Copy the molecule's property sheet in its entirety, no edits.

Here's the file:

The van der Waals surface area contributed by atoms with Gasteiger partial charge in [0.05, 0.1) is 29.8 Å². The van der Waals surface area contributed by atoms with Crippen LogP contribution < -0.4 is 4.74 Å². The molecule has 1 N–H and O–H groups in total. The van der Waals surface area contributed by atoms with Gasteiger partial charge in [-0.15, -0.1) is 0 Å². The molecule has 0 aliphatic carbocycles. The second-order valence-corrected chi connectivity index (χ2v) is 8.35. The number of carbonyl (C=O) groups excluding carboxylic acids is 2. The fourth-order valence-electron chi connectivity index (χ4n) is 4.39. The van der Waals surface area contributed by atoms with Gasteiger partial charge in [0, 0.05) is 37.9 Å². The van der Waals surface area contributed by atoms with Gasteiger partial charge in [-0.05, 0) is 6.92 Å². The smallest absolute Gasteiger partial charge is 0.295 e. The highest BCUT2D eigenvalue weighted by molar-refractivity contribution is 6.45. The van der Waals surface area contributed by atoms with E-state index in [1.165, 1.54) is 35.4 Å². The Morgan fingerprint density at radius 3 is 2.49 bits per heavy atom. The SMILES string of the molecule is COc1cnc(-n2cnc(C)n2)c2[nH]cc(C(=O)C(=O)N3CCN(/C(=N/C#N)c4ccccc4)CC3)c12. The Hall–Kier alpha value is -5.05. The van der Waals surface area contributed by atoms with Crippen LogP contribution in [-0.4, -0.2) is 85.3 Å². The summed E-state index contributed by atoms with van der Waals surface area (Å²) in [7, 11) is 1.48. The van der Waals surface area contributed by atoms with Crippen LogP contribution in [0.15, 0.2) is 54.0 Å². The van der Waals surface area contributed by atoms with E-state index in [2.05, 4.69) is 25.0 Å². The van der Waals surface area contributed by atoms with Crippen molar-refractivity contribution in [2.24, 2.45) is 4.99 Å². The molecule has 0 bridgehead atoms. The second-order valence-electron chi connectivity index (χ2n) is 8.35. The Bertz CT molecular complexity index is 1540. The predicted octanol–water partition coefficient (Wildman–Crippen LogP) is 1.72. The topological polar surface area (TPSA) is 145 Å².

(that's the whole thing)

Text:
The van der Waals surface area contributed by atoms with Gasteiger partial charge in [0.05, 0.1) is 29.8 Å². The van der Waals surface area contributed by atoms with Crippen LogP contribution < -0.4 is 4.74 Å². The molecule has 1 N–H and O–H groups in total. The van der Waals surface area contributed by atoms with Gasteiger partial charge in [-0.15, -0.1) is 0 Å². The molecule has 0 aliphatic carbocycles. The second-order valence-corrected chi connectivity index (χ2v) is 8.35. The number of carbonyl (C=O) groups excluding carboxylic acids is 2. The fourth-order valence-electron chi connectivity index (χ4n) is 4.39. The van der Waals surface area contributed by atoms with Gasteiger partial charge in [0, 0.05) is 37.9 Å². The van der Waals surface area contributed by atoms with Gasteiger partial charge in [-0.05, 0) is 6.92 Å². The smallest absolute Gasteiger partial charge is 0.295 e. The highest BCUT2D eigenvalue weighted by molar-refractivity contribution is 6.45. The van der Waals surface area contributed by atoms with E-state index in [1.165, 1.54) is 35.4 Å². The Morgan fingerprint density at radius 3 is 2.49 bits per heavy atom. The SMILES string of the molecule is COc1cnc(-n2cnc(C)n2)c2[nH]cc(C(=O)C(=O)N3CCN(/C(=N/C#N)c4ccccc4)CC3)c12. The Hall–Kier alpha value is -5.05. The van der Waals surface area contributed by atoms with Crippen LogP contribution in [-0.4, -0.2) is 85.3 Å². The summed E-state index contributed by atoms with van der Waals surface area (Å²) in [7, 11) is 1.48. The van der Waals surface area contributed by atoms with Crippen LogP contribution in [0.15, 0.2) is 54.0 Å². The van der Waals surface area contributed by atoms with E-state index in [2.05, 4.69) is 25.0 Å². The van der Waals surface area contributed by atoms with Crippen molar-refractivity contribution in [2.24, 2.45) is 4.99 Å². The molecule has 0 bridgehead atoms. The second-order valence-electron chi connectivity index (χ2n) is 8.35. The Bertz CT molecular complexity index is 1540. The predicted octanol–water partition coefficient (Wildman–Crippen LogP) is 1.72. The topological polar surface area (TPSA) is 145 Å².